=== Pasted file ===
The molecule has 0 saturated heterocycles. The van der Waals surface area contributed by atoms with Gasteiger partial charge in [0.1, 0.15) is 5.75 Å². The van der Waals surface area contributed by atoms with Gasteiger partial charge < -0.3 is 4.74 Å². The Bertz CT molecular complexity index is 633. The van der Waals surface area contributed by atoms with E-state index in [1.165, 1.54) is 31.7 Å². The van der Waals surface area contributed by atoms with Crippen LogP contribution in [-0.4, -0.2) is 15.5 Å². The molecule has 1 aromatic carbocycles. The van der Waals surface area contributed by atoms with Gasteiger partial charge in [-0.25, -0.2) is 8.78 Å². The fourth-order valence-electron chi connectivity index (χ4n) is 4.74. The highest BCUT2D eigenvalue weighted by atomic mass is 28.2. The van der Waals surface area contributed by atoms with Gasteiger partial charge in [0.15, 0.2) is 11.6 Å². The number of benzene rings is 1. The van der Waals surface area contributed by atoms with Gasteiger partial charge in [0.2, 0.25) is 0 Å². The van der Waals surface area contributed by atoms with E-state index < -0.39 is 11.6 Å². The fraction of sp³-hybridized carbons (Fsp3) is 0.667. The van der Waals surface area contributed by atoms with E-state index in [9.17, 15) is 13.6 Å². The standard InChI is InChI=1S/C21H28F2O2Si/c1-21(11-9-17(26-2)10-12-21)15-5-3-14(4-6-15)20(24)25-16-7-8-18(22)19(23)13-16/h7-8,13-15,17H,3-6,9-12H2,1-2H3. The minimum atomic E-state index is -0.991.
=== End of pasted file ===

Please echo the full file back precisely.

The molecule has 0 saturated heterocycles. The van der Waals surface area contributed by atoms with Gasteiger partial charge in [0.1, 0.15) is 5.75 Å². The van der Waals surface area contributed by atoms with Gasteiger partial charge < -0.3 is 4.74 Å². The Bertz CT molecular complexity index is 633. The van der Waals surface area contributed by atoms with E-state index in [1.165, 1.54) is 31.7 Å². The van der Waals surface area contributed by atoms with Crippen LogP contribution in [-0.4, -0.2) is 15.5 Å². The molecule has 1 aromatic carbocycles. The van der Waals surface area contributed by atoms with Gasteiger partial charge in [-0.25, -0.2) is 8.78 Å². The fourth-order valence-electron chi connectivity index (χ4n) is 4.74. The highest BCUT2D eigenvalue weighted by atomic mass is 28.2. The van der Waals surface area contributed by atoms with Gasteiger partial charge in [0.15, 0.2) is 11.6 Å². The number of benzene rings is 1. The van der Waals surface area contributed by atoms with Gasteiger partial charge in [0.2, 0.25) is 0 Å². The van der Waals surface area contributed by atoms with E-state index < -0.39 is 11.6 Å². The fraction of sp³-hybridized carbons (Fsp3) is 0.667. The van der Waals surface area contributed by atoms with E-state index in [9.17, 15) is 13.6 Å². The standard InChI is InChI=1S/C21H28F2O2Si/c1-21(11-9-17(26-2)10-12-21)15-5-3-14(4-6-15)20(24)25-16-7-8-18(22)19(23)13-16/h7-8,13-15,17H,3-6,9-12H2,1-2H3. The minimum atomic E-state index is -0.991.